The Buddha in the Attic unfurls as a sequence of linked narratives, some no longer than a paragraph. While it appears to hold the characters at a formal distance, that reticence infuses their stories with powerful emotion … The Buddha in the Attic is, in a sense, a prelude to Otsuka’s previous book, revealing the often rough acclimatization of a generation of farm laborers and maids, laundry workers and shop clerks whose husbands would take them for granted and whose children would be ashamed of their stilted English and foreign habits. Otsuka’s chorus of narrators allows us to see the variety as well as the similarity of these women’s attempts to negotiate the maze of immigrant life … Otsuka’s incantatory style pulls her prose close to poetry.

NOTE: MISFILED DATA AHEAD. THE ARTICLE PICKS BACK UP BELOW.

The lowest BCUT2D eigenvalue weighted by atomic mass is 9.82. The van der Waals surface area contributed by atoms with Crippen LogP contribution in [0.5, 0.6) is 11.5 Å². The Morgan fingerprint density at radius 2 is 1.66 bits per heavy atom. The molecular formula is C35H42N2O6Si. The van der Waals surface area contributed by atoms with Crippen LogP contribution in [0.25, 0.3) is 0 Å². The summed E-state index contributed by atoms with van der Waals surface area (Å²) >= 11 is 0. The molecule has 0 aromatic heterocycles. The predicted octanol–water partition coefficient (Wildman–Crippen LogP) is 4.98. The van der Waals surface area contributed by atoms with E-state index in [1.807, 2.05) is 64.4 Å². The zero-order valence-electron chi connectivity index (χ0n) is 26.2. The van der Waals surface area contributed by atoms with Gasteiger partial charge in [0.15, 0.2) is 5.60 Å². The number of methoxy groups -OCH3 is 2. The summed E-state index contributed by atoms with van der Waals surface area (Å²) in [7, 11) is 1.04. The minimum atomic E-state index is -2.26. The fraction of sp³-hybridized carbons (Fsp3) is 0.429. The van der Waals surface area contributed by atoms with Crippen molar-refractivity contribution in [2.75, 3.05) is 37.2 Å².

[The Buddha in the Attic] is a fascinating paradox: brief in span yet symphonic in scope, all-encompassing yet vivid in its specifics. Like a pointillist painting, it's composed of bright spots of color: vignettes that bring whole lives to light in a line or two, adding up to a vibrant group portrait … In prose that's as close to music as prose can be, Otsuka captures the fears and anticipations of young women leaving behind everything that's familiar to them on the chance that they'll find something better in America … For parents and children alike, the outbreak of war followed by ‘evacuation’ to internment camps far from the coast is a shocker. Otsuka is needle-precise in showing how the smallest logistics of dismantling your life in response to government decree can be devastating and disorienting.